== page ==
Kyle Busch Victorious in the Can-Am 500, Championship 4 Set

Kyle Busch won at ISM Raceway in the Can-Am 500 as the Championship 4 is set for the NASCAR Monster Energy Cup Series. It was his eighth victory of the season and the 51st of his Cup career.

“I’d like to think it gives us a lot (of momentum), but I don’t know – talk is cheap,” said Busch in the newly designed Gatorade Victory Lane, a part of the $178 million renovation project at the 1-mile raceway. “We’ve got to be able to go out there and perform and just do what we need to do. Being able to do what we did here today was certainly beneficial. I didn’t think we were the best car, but we survived and we did what we needed to do today. It’s just about getting to next week and once we were locked in, it was ‘all bets are off and it’s time to go.’”

Adam Stevens, crew chief for the No. 18 M&Ms Toyota, and team owner Joe Gibbs addressed the media as they head into the final race of the 2018 season.

“Well, I think it’s important to come into the last race firing on all cylinders,” Stevens said about today’s victory. “And it’s hard to do that when you’re just riding around trying to score points. It’s not like we were throwing caution to the wind by any means. The job that we set out to do is to win the championship, and to do that you’ve got to beat them all.”

Kevin Harvick, Martin Truex Jr. and Joey Logano will join Busch in the Championship 4 at Homestead-Miami Speedway. Logano crashed early in the race and did not join the others in the press conference.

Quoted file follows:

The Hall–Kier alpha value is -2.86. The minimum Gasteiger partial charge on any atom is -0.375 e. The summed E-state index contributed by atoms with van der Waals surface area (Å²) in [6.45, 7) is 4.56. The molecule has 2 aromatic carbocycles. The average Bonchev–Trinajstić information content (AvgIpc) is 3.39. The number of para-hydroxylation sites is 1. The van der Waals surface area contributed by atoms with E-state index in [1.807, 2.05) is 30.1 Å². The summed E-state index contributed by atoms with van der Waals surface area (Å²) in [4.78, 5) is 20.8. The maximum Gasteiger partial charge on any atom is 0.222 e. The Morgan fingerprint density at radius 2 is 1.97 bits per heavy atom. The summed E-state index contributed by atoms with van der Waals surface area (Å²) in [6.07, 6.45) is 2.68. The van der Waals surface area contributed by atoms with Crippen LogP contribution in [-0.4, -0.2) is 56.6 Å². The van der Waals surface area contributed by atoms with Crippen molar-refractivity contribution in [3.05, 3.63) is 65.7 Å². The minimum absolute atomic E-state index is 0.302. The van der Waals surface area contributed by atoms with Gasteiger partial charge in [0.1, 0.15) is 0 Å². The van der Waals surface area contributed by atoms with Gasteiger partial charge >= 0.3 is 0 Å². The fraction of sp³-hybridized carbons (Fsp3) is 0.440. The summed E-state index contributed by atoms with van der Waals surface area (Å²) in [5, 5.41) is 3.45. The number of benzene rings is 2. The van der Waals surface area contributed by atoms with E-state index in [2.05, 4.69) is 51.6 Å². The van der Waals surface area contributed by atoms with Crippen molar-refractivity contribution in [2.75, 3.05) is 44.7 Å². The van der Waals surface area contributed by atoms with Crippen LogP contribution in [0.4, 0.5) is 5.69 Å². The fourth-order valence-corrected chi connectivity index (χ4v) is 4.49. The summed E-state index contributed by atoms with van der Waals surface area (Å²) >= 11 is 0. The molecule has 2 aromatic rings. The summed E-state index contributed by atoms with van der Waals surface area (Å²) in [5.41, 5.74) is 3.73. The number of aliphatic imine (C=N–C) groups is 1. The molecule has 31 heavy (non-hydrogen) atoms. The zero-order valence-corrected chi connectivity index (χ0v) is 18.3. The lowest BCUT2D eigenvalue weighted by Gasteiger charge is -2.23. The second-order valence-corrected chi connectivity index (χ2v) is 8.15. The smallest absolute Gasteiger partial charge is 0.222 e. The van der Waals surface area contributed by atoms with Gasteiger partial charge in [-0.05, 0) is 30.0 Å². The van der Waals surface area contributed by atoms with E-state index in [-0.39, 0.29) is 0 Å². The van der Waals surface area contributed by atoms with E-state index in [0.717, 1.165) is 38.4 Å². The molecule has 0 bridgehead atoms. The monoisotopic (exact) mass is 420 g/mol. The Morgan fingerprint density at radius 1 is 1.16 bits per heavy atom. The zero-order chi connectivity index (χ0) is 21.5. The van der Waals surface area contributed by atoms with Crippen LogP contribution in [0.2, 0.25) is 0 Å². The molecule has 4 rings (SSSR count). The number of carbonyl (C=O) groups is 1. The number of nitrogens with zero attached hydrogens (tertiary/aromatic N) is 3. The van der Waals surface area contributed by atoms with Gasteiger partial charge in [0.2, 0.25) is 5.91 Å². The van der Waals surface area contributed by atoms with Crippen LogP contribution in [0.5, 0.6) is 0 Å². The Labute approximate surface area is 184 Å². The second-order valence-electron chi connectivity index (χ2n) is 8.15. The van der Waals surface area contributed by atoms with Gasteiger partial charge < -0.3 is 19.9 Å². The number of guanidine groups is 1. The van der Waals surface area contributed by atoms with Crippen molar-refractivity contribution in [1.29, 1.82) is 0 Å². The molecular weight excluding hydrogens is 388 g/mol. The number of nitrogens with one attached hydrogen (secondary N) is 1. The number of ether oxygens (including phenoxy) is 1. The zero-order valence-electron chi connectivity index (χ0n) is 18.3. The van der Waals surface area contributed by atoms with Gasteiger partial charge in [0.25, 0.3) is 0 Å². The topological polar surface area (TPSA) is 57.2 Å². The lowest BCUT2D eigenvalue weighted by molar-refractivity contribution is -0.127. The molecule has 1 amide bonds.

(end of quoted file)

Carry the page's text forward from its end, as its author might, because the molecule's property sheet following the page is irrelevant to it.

“We just got a little bit of luck, a little bit of ‘right place, right time’ kinda thing,” Truex shared when discussing the various wrecks that happened in front of him. “One last hurrah next week and we’re gonna go give ’em all we got.”

“I think we have a chance every time we show up,” Harvick shared assessing his chances to win his second career Cup championship. “Our guys are doing a great job. Obviously, to accomplish everything we did this weekend was quite the feat without your crew chief and car chief, but Tony Gibson and Nick did a great job filling in. Everybody kept their head about them and we were competitive all weekend.”

William Byron also locked up the Rookie of the Year standings with his ninth-place effort.